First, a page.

Bass as well as sub-bas is there and of high quality. This is not basshead type of bass but works well with well made recordings. Older rock and pop records may sound a little too bass shy.
While the mids are quite neutral, forward and ‘open’ it does lack ‘clarity/presence’. The dive towards 5kHz is responsible for this. That dip is somewhat smaller in reality than how it measures because the so-called Concha-gain. This will make this measured dip smaller than it looks. It is still there though, just not as deep as the plots suggest.
Treble extension of the LCD-2C is good but is on a too low level when one is looking for your typical detailed ‘high-end’ sound with clear cymbals. The treble is clearly soft and reduced in level but of good quality.
These headphones really need some EQ for me and it looks like Audeze agrees as they supply their own EQ program. The darker tonal balance is something many early LCD-2 owners liked about it but others complained about. You can’t win them all with one headphone. Or can you ? Well…. yes you can, as these headphones react well to EQ.


Seal can be an issue with closed-back headphones but is usually less of a problem for open headphoones. Breaking the seal (improper fit on the head, glasses, hairs) usually means a loss of (sub)bass. The LCD-2C is not different than most other open headphones in this aspect. Perfect seal, with thin armed glasses on and with thick armed glasses.sealThere is a slight loss of subbass below 20Hz which IMO is not audible. Lowest bass frequencies do not suffer at all and in fact even slightly increase in amplitude.
A perfect seal thus is not essential for these headphones.

output resistance / damping-factor

As this is an orthodynamic headphone its impedance is as good as ruler flat so a higher output resistance amplifier will have no consequences for the frequency response/tonal balance/damping. Driven with an amplifier with (0.2Ω) and (120Ω) output resistance.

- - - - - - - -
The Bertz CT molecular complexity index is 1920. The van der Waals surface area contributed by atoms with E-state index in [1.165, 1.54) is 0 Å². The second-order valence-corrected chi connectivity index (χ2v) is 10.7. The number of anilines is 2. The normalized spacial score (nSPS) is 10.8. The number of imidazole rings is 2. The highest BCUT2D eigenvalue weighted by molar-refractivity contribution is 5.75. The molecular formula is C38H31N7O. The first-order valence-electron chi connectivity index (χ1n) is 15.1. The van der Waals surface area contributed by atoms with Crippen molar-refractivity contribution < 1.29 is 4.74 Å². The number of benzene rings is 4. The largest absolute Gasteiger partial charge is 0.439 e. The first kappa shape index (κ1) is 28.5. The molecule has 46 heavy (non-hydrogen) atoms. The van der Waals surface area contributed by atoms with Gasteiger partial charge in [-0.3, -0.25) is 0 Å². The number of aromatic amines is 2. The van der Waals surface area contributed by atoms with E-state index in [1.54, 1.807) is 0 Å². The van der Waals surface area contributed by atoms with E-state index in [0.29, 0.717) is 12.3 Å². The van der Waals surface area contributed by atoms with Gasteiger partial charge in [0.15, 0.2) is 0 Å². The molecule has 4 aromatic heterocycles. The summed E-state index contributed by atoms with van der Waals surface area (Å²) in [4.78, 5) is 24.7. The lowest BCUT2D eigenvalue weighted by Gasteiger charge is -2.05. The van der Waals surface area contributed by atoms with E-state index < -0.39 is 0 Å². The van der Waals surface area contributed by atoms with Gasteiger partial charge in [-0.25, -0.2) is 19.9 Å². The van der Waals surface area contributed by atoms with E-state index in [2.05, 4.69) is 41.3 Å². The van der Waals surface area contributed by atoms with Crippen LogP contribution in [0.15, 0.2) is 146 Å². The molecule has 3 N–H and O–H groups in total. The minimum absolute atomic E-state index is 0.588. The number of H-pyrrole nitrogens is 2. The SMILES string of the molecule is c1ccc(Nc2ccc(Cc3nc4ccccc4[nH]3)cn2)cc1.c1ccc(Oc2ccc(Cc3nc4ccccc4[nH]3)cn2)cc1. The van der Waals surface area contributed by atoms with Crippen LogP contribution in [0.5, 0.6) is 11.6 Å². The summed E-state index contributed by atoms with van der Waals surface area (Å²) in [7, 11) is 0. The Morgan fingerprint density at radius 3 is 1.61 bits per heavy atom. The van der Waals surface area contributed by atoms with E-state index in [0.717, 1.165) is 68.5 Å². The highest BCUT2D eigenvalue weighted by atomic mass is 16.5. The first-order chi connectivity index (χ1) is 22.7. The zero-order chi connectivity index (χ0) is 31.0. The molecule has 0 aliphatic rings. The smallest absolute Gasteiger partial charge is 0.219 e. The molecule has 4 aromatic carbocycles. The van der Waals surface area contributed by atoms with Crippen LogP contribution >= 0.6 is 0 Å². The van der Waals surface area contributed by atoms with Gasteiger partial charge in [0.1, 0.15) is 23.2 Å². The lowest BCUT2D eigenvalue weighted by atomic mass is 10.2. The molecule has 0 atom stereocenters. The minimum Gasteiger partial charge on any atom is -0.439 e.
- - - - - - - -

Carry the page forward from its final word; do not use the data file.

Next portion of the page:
Of course the levels are compensated as through a high output resistance the level will be 6.5dB lower.R120The good news here is that the output impedance of the music source is completely irrelevant. No tonal balance changes.

The Audeze line-up has quite a few models that differ somewhat in tonal balance and nuances. Below a plot with the open versions in the Audeze line-up.
LCD-2 F, LCD-2 Classic, LCD-3 F, LCD-X, LCD-4 and LCD-MX4tonal balance all LCD openAs can be seen the differences in tonal balance are not very big between all models but definitely are there.

To make the differences between the LCD-2 Fazor and LCD-2 Classic a little easier to spot below the comparison plot.LCD2F vs LCD2ClassicThese headphones are indeed closely related. What is obvious though is the emphasis between 600Hz and 1.2kHz which makes the LCD-2C a bit more ‘forward’ sounding. Voices and certain instruments will stand out a bit more on the LCD-2C. The wish of those that wanted a less ‘trebly’ LCD-2 has been granted and the treble seems a bit more even in the LCD-2C and is somewhat lower in amplitude/level as well. Treble extension beyond 20kHz in the LCD-2C also seems ‘better’.
This all makes the LCD Classic a somewhat more ‘forward’ and a bit darker/subdued in the treble.